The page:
Education in Zimbabwe is administered by two Ministries: the Ministry of Education, Sports, Arts and Culture and the Ministry of Higher and Tertiary Education (MHTE).
The Ministry of Education, Sports, Arts and Culture is responsible for early, primary and secondary education. It runs a number of secondary schools that offer technical and vocational courses.
The MHTE was established in 1988 and is in charge of higher and tertiary education and skill training. Within the MHTE, two divisions deal with TVET: the Division of Manpower Planning and Institutional Development, and the Division of Standards Development and Quality Assurance. The former is responsible for human resource planning and institutional development – particularly of Polytechnics. The latter develops skill training, standardizes certifications and examinations.
The MHTE provdes TVET thorough eight Polytechnictechnics, two Industrial Training Centres (ITCs) and three state-assisted Vocational Training Centres. Additionally, the MHTE runs apprenticeship programmes.
Skill training is offered by the Ministry of Youth Development, Indigenisation and Empowerment; and the Ministry of Women’s Affairs Gender and Community Develoment. The Ministry of Education, Sports, Arts and Culture runs secondary schools that offer technical and vocational subjects, while the Ministry of Health and Child Welfare offers several nurse training schools. The majority of TVET institutions run by the MHTE are located in urban areas, while other ministries focus their TVET provision on rural areas.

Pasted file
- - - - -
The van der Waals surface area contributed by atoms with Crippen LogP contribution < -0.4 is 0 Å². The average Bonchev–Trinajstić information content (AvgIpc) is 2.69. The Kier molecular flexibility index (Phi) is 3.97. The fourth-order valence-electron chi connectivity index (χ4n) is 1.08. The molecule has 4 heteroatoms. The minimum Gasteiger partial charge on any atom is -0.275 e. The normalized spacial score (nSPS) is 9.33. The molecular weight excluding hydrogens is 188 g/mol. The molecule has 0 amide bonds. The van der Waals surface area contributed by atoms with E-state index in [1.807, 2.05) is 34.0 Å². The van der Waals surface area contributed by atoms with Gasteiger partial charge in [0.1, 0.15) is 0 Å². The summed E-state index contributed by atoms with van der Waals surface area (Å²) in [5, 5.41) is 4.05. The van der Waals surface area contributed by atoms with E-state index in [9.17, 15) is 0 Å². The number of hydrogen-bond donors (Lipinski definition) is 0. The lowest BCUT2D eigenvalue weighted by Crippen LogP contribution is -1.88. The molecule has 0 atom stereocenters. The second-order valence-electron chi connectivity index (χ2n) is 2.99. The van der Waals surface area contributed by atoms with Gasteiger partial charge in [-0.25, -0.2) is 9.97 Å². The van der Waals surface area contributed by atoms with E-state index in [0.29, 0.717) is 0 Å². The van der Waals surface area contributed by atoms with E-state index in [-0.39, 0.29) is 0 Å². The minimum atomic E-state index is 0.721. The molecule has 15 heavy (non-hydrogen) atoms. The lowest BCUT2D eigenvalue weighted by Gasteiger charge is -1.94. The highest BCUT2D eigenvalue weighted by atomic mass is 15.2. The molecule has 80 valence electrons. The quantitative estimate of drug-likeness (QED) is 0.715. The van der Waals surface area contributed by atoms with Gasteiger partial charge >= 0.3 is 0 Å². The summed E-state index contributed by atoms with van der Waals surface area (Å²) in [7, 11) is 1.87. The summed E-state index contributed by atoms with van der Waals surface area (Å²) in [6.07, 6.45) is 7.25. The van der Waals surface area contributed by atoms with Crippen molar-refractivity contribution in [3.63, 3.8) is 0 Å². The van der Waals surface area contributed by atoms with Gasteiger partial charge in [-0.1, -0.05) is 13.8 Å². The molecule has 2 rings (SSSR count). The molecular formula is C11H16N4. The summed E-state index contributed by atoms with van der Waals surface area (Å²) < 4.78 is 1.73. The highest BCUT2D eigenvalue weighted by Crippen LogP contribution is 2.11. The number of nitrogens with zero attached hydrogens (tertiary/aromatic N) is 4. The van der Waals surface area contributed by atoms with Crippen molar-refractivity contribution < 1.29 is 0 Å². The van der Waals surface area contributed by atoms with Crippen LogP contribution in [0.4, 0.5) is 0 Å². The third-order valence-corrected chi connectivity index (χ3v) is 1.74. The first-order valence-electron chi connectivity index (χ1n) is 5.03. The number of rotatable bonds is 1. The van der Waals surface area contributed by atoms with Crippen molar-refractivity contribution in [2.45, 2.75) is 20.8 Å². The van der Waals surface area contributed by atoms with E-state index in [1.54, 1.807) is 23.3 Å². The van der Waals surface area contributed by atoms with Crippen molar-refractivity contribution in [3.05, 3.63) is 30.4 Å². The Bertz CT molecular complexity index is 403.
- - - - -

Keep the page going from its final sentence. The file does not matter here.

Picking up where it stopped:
The National Manpower Advisory Council (NAMACO) is charged with making recommendations on human resource development and skill training and provides advice in the field.
The TVET system in Zimbabwe is funded through the following sources:
Depending on the year’s revenue plan, public TVET institutions receive budget allocations which cover employment and operational costs, as well as funding for capital development projects. State-assisted TVET providers benefit from funding for employment costs, while private TVET institutions do not receive any public funding.
Students pay their fees (tuition, examination fees, etc.) directly to the institution. Income generated through student fees is administered under the Tertiary Education Development Fund which is overseen by the Treasury. Students from disadvantaged backgrounds benefit from a tuition fee waiver that is awarded under the Cadetship Scheme which is part of the National Education Training Fund.
- Income-generating activities
These activities are run internally by the TVET institutions and can comprise of different types of projects, saving schemes and investments.
- Zimbabwe Manpower Development Fund (ZIMDEF)
The Fund provides TVET institutions with resources for training material and equipment, infrastructure improvement and expansion. Additionally, the Fund finances skill upgrade courses for semi-skilled workers and apprenticeship training. Funding is generated through a 1% training levy paid by employers from their monthly wage expenses.